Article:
Graduate Teacher Motivation for Choosing a Job in Education

International Journal for Educational and Vocational Guidance (Impact Factor: 0.97). 08/2007; 7(2):123-136. DOI: 10.1007/s10775-007-9117-5


This article compares individuals already in teaching and non-teaching teacher graduates, and explores the motivation to pursue a teaching job based on job motives and work values. From the response of 241 recently graduated teachers it may be concluded that teachers consider intrinsic, altruistic and interpersonal features as strong job-specific motivators. Furthermore, teachers prefer altruistic and interpersonal work values, while non-teachers are more attracted by individualistic work values such as career opportunities and executive power.

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Available from: Roland G. Pepermans
    • "However, the status of Flemish teachers is high; they enjoy a positive image among their compatriots, who understand that teaching is a challenging and demanding occupation (Verhoeven et al. 2006). Teachers are not only motivated by intrinsic, altruistic and interpersonal features of their role (De Cooman et al. 2007) but are flexible and amenable to innovation (Ballet and Kelchtermans 2008). On a Table 1 Flemish TIMSS and PISA scores plus European and world rankings TIMSS grade 8 PISA 1995 1999 2003 2011 2000 2003 2006 2009 2012 "
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    ABSTRACT: Recent studies have indicated, particularly in the European context, that students’ mathematical successes on international tests of student achievement may not be attributable to the quality of classroom instruction, although, as is shown, this is unlikely to be the case in Flanders, the autonomous Dutch-speaking region of Belgium. Flemish students’ mathematics performance on such tests have placed them at the head of the European rankings, warranting Flanders as a site of research interest that has been largely ignored by the international community. In this paper, drawing on analyses of four sequences of five lessons, taught by teachers construed locally as competent, I explore the nature of Flemish mathematics teaching. Framed by anecdotal reports that it reflects the structuralism of the now largely abandoned Bourbakian new mathematics movement humanised by the Dutch tradition of realistic mathematics education, the analyses focus on examining not only the extent to which these traditions are manifested in Flemish classrooms but the ways in which they interact. The dominant tradition seems to be that of mathematical structuralism mediated by teachers’ use of realistic problems; a tradition not unlikely to underpin Flemish students’ repeated successes. The results are discussed in relation to research highlighting the significance on students’ achievement of the broader cultural milieu in which they and their teachers operate.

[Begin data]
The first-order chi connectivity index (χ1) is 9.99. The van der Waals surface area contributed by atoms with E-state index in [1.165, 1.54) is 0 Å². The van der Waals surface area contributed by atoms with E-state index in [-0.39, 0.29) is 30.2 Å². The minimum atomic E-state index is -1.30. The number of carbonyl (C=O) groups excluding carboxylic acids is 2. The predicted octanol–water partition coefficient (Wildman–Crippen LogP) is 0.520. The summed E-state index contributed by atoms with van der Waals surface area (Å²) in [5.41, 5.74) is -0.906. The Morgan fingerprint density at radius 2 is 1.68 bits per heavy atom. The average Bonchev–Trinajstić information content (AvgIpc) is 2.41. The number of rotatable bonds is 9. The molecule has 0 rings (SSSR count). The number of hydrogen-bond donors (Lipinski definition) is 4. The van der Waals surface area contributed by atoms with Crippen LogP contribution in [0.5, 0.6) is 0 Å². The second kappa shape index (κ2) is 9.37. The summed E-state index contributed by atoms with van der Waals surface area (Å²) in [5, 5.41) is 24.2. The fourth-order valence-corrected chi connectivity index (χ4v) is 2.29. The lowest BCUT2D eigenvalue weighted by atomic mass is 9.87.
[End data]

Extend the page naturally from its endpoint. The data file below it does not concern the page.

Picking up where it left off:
No preview · Article · May 2015 · Journal of Educational Change
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    • "Available online at job itself is a power because the person has fun from the work he/she carries out (Cooman et al., 2007; Lin, 2007; Littlejohn, 2008; Millette and Gagne, 2008; Osterloh et al., 2001). In other words, it is known that a person with intrinsic motivation defines his or her job funny and interesting (Gagne et al., 2010). "
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    ABSTRACT: The aim of this research is to analyze job motivation level of high school teachers in Turkey. This is a descriptive research in the survey model. The population of the study is teachers who work in high schools in Karabük and Sinop. As a data collection instrument “Job Motivation Scale” developed by Aksoy (2006) was used. The frequency, percentage, arithmetical mean and standard deviation of the answers were calculated. Independent t-Test and One-Way ANOVA were performed to analyze the data. According to research findings, teachers have the highest motivation in dimension of commitment to job and the lowest level of motivation in the dimension of integration with the job. Job motivation level of teachers in high schools shows a significant difference in terms of age, tenure of office and education level while motivation of teachers do not show a significant difference in terms of teachers’ gender.
    Full-text · Article · Feb 2014 · Procedia - Social and Behavioral Sciences
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    • "A motive can be defined as 'an outcome that has become desirable for a given individual' (De Cooman et al. 2007, 125). Motives are needs that influence the paths people take in order to attain specific goals that are socially valued (Evans 1998) and are oriented towards particular activities (McKenna 1998). "
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    ABSTRACT: Difficulties in attracting student teachers have resulted in research focusing on student teachers’ motives for studying to join the profession. Because previous findings are mixed, the first aim of this study was to explore motives for students to become teachers. A second aim was to explore the relationship between teachers’ motives and their academic engagement and dropout rates at the end of their studies. A sample of 333 student teachers at a Swedish university completed a questionnaire measuring motives for becoming a teacher and their academic engagement. The best model of a confirmatory factor analyses defined three motivational factors as altruistic, intrinsic and extrinsic motives. A path analysis showed a negative significant relationship between the altruistic motive and dropout, mediated by academic engagement, whereas the relationships between intrinsic and extrinsic motives and academic engagement were not significant.
    Full-text · Article · Jan 2014 · Journal of Education for Teaching
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